Blue Skies in the Making

Air quality action plans (AQAPs) are emerging as a promising governance tool that cities employ in pursuit of clean air transitions. Representing a city’s blueprint for achieving a particular air quality objective, these plans both describe a particular vision of what a blue sky urban future should look like and provide the mechanism by which the city aims to achieve this vision. As such, AQAPs constitute an important shift from a highly fragmented and instrumental environmental policy towards an integrated strategy guided by a long-term vision. This article unpacks the visionary fabric undergirding AQAPs as well as their media representations by means of content analysis. Using three concrete case studies–London, Hong Kong, and San Francisco–the analysis is guided by Jasanoff and Kim’s concept of sociotechnical imaginaries. The concept states that societies hold collective visions about desirable futures that are institutionally stabilized and publicly performed, ultimately coming to shape policy agendas and developmental trajectories. The application of this concept to AQAPs contributes in two ways. First, it addresses questions about the similarity and fragmentation of environmental policy in the global arena. By providing evidence for the similarity of imaginary structures between cities, it supports observations of a striking uniformity in governance patterns of environmental policy. Second, the article discusses what sociotechnical implications AQAPs may have for the city. It does so by elaborating on five storylines driving imaginaries of urban futures and pointing out the possibilities and limitations they delimit: 1. the government-up-front, 2. the new economy of clean air, 3. the technological fix, 4. remaking the ‘good’ urban citizen, and 5. the science-policy interplay.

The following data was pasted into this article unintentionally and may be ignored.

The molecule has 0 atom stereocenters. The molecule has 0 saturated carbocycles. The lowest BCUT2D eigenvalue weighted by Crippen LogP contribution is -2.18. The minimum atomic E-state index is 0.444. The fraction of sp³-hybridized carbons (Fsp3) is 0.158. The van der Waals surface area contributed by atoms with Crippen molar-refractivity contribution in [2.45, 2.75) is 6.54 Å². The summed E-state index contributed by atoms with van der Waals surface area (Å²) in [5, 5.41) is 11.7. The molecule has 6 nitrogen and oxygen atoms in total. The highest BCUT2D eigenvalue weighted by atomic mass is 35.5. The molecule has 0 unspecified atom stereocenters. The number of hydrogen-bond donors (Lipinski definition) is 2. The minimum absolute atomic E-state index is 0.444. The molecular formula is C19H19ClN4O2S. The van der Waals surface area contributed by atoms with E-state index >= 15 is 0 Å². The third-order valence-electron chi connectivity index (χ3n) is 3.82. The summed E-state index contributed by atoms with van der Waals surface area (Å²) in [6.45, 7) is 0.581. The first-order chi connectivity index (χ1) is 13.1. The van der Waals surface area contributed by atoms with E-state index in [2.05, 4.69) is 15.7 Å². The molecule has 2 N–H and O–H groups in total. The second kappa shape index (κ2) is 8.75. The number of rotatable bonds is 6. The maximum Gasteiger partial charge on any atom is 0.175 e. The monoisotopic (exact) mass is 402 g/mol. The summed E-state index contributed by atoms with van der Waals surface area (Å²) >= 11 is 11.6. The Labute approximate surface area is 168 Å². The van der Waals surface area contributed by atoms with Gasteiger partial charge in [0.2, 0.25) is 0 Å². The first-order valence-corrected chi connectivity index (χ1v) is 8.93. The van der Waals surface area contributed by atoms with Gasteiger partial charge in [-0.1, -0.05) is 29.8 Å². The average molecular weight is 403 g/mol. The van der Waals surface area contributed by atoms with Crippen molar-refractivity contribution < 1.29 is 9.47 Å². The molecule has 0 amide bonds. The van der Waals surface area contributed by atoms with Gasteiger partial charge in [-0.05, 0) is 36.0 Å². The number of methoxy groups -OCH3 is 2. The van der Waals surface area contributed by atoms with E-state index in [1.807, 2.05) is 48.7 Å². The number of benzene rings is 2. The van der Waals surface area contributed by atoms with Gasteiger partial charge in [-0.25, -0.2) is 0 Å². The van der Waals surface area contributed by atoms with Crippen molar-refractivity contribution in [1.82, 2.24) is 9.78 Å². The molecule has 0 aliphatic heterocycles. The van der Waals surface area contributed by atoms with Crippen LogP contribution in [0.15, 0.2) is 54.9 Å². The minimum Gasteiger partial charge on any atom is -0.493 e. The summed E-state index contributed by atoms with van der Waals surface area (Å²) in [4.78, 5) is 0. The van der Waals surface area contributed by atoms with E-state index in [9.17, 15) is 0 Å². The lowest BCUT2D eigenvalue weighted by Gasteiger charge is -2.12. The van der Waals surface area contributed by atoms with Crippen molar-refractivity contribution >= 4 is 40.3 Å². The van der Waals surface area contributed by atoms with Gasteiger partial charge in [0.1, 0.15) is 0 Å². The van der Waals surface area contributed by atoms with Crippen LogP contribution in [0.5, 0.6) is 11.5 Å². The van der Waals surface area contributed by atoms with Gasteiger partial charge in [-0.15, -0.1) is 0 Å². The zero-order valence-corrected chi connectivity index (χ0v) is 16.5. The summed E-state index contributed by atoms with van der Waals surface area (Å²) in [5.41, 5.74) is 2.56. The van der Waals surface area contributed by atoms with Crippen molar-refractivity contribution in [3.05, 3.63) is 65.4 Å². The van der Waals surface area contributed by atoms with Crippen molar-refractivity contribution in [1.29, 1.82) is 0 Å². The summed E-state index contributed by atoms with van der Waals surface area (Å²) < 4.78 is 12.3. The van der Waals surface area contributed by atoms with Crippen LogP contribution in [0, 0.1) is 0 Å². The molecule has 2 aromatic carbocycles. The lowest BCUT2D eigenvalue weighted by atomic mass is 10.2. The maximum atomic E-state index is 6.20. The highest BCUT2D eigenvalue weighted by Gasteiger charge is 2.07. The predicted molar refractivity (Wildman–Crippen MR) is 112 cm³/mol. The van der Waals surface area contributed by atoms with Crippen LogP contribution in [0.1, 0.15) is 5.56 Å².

Léon Gross, Dr. Nicholas Buchanan, Dr. Sabine Sané